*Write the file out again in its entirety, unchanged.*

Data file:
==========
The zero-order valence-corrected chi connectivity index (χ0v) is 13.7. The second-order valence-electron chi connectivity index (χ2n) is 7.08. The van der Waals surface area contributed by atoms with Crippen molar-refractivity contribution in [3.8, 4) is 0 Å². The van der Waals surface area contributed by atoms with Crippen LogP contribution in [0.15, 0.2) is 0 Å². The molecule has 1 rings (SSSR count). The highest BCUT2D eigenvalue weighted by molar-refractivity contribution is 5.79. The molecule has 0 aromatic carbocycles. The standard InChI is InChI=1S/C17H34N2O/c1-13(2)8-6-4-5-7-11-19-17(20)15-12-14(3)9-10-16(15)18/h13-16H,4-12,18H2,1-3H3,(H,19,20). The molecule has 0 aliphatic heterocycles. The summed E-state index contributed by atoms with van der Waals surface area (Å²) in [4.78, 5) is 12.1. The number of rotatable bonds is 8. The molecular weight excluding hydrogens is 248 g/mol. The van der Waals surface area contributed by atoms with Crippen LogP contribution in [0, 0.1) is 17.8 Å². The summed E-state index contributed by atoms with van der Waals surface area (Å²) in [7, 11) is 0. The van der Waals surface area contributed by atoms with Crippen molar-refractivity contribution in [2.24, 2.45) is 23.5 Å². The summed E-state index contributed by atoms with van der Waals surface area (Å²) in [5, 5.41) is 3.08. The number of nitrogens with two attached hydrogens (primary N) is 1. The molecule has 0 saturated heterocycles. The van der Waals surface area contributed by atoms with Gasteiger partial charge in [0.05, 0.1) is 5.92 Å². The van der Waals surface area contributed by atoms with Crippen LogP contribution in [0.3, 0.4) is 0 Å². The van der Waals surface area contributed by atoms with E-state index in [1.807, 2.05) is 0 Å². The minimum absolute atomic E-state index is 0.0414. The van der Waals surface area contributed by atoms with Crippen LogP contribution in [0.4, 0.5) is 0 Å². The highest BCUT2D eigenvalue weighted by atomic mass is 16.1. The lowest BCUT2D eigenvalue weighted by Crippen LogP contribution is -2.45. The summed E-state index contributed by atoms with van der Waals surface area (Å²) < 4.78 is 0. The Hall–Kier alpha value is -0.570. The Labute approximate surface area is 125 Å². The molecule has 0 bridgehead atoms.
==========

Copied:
The zero-order valence-corrected chi connectivity index (χ0v) is 13.7. The second-order valence-electron chi connectivity index (χ2n) is 7.08. The van der Waals surface area contributed by atoms with Crippen molar-refractivity contribution in [3.8, 4) is 0 Å². The van der Waals surface area contributed by atoms with Crippen LogP contribution in [0.15, 0.2) is 0 Å². The molecule has 1 rings (SSSR count). The highest BCUT2D eigenvalue weighted by molar-refractivity contribution is 5.79. The molecule has 0 aromatic carbocycles. The standard InChI is InChI=1S/C17H34N2O/c1-13(2)8-6-4-5-7-11-19-17(20)15-12-14(3)9-10-16(15)18/h13-16H,4-12,18H2,1-3H3,(H,19,20). The molecule has 0 aliphatic heterocycles. The summed E-state index contributed by atoms with van der Waals surface area (Å²) in [4.78, 5) is 12.1. The number of rotatable bonds is 8. The molecular weight excluding hydrogens is 248 g/mol. The van der Waals surface area contributed by atoms with Crippen LogP contribution in [0, 0.1) is 17.8 Å². The summed E-state index contributed by atoms with van der Waals surface area (Å²) in [7, 11) is 0. The van der Waals surface area contributed by atoms with Crippen molar-refractivity contribution in [2.24, 2.45) is 23.5 Å². The summed E-state index contributed by atoms with van der Waals surface area (Å²) in [5, 5.41) is 3.08. The number of nitrogens with two attached hydrogens (primary N) is 1. The molecule has 0 saturated heterocycles. The van der Waals surface area contributed by atoms with Gasteiger partial charge in [0.05, 0.1) is 5.92 Å². The van der Waals surface area contributed by atoms with Crippen LogP contribution in [0.3, 0.4) is 0 Å². The van der Waals surface area contributed by atoms with E-state index in [1.807, 2.05) is 0 Å². The minimum absolute atomic E-state index is 0.0414. The van der Waals surface area contributed by atoms with Crippen LogP contribution in [0.4, 0.5) is 0 Å². The highest BCUT2D eigenvalue weighted by atomic mass is 16.1. The lowest BCUT2D eigenvalue weighted by Crippen LogP contribution is -2.45. The summed E-state index contributed by atoms with van der Waals surface area (Å²) < 4.78 is 0. The Hall–Kier alpha value is -0.570. The Labute approximate surface area is 125 Å². The molecule has 0 bridgehead atoms.